Impotence is not a naturally occurring phenomenon. Yet there are men who never experience intromission regardless of available coital opportunity; they have been identified as primarily impotent.
There are men, having succeeded in coital opportunity on single or multiple occasions, who develop erective inadequacy and ultimately cannot achieve or maintain an erection quality sufficient for intromission regardless of opportunity. They have been termed secondarily impotent.
But are there naturally impotent men, men born without the slightest facility for effective sexual function?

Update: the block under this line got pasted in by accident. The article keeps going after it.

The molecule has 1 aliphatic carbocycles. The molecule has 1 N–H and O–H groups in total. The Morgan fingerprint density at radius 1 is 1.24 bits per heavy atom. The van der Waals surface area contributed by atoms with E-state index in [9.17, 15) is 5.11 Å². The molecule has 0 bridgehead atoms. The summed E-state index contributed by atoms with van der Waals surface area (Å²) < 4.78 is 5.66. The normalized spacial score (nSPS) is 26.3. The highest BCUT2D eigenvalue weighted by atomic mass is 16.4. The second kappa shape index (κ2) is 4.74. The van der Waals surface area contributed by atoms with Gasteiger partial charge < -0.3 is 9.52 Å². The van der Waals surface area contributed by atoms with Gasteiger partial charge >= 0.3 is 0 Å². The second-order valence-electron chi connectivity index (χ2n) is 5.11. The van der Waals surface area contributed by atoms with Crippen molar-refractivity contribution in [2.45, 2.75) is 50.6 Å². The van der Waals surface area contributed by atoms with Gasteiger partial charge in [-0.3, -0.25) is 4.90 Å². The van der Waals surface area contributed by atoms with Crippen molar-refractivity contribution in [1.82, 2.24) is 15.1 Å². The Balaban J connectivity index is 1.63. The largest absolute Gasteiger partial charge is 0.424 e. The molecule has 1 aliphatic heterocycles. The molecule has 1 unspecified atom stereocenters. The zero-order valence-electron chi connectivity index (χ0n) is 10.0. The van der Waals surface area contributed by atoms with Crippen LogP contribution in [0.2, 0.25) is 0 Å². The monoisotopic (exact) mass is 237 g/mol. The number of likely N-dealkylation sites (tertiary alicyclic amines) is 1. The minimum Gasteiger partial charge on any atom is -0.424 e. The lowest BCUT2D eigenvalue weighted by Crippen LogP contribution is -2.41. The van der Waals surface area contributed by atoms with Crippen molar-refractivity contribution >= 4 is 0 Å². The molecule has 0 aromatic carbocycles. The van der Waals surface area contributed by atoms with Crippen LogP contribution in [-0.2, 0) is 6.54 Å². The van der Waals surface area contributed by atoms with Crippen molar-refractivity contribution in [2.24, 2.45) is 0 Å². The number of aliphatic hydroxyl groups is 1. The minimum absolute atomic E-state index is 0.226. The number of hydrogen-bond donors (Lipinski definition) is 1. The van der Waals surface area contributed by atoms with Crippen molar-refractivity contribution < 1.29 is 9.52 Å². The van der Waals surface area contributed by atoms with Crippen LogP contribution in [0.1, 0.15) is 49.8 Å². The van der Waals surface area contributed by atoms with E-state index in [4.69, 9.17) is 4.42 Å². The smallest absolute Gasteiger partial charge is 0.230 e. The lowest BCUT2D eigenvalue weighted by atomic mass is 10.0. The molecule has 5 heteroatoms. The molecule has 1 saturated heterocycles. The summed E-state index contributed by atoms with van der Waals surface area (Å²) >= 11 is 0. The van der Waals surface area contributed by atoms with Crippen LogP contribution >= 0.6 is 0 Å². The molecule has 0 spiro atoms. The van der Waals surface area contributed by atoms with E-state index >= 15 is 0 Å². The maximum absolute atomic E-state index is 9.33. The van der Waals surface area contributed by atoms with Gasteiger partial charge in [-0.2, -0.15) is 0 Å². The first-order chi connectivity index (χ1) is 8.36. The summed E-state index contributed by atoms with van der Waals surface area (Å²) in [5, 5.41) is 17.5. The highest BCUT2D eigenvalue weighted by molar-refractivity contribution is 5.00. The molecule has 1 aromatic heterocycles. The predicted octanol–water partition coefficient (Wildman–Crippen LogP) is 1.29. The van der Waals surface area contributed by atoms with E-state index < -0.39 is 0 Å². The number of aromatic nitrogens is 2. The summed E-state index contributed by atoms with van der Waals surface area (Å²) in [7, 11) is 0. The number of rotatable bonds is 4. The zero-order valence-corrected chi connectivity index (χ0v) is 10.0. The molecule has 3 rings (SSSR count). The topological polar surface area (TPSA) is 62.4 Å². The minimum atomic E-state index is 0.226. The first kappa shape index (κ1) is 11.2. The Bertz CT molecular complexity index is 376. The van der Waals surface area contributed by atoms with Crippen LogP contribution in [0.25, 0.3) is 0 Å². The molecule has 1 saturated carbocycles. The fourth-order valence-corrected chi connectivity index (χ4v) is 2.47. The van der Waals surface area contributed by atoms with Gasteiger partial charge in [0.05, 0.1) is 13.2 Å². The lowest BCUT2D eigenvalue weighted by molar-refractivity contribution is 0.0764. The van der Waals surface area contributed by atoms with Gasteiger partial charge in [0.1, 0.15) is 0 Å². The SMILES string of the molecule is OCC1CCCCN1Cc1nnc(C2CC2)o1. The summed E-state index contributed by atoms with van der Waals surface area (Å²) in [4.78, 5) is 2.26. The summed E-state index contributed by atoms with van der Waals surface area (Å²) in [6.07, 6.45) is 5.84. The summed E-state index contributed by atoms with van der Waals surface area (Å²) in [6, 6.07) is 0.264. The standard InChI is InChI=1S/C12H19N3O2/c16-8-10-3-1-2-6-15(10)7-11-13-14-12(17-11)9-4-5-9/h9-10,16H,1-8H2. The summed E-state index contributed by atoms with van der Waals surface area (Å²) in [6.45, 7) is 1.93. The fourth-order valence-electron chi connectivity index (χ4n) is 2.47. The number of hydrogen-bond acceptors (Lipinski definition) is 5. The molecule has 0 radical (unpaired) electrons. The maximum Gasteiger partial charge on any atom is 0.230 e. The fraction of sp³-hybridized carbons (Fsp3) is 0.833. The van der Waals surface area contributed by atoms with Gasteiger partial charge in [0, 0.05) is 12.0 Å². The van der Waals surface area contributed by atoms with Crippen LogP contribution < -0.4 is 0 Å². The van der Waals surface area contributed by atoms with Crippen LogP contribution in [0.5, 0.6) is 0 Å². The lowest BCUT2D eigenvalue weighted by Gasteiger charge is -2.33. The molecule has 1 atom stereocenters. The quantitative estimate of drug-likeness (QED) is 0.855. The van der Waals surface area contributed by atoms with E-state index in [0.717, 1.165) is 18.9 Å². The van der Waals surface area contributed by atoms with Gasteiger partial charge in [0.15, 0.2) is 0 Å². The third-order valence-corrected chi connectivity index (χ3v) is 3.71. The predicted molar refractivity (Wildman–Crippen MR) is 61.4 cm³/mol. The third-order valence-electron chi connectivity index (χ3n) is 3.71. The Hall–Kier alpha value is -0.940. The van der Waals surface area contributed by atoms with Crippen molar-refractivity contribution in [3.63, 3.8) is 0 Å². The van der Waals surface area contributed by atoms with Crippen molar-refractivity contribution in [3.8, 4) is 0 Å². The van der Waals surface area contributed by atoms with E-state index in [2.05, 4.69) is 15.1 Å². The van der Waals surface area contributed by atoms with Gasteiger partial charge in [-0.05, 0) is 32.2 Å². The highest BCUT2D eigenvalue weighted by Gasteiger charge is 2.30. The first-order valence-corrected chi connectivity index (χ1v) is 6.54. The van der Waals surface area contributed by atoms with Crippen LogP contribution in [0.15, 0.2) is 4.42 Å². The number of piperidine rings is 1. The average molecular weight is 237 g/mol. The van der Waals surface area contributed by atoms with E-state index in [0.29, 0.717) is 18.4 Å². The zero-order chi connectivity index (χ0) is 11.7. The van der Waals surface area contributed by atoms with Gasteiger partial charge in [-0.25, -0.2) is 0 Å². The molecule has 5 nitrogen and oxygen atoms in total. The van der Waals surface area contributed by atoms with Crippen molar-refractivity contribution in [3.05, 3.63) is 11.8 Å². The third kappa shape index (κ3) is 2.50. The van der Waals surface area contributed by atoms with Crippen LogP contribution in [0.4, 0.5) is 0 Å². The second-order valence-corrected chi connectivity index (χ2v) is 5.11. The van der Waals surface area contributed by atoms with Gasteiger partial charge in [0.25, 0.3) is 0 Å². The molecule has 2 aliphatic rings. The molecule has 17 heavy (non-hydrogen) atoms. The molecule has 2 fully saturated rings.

The answer must be a hesitant yes, but they are encountered so rarely as to be of no statistical significance.
There is a rare male never able to have intercourse for anatomical or physiological reasons.
Men born with an endocrine dysfunction, such as Klinefelter’s syndrome, may never be able to achieve sufficient steroid balance to develop an effective erection. These genetic misfortunes do occur, but with adequate knowledge and control some of their untoward clinical sequelae, such as impotence, may be reversed.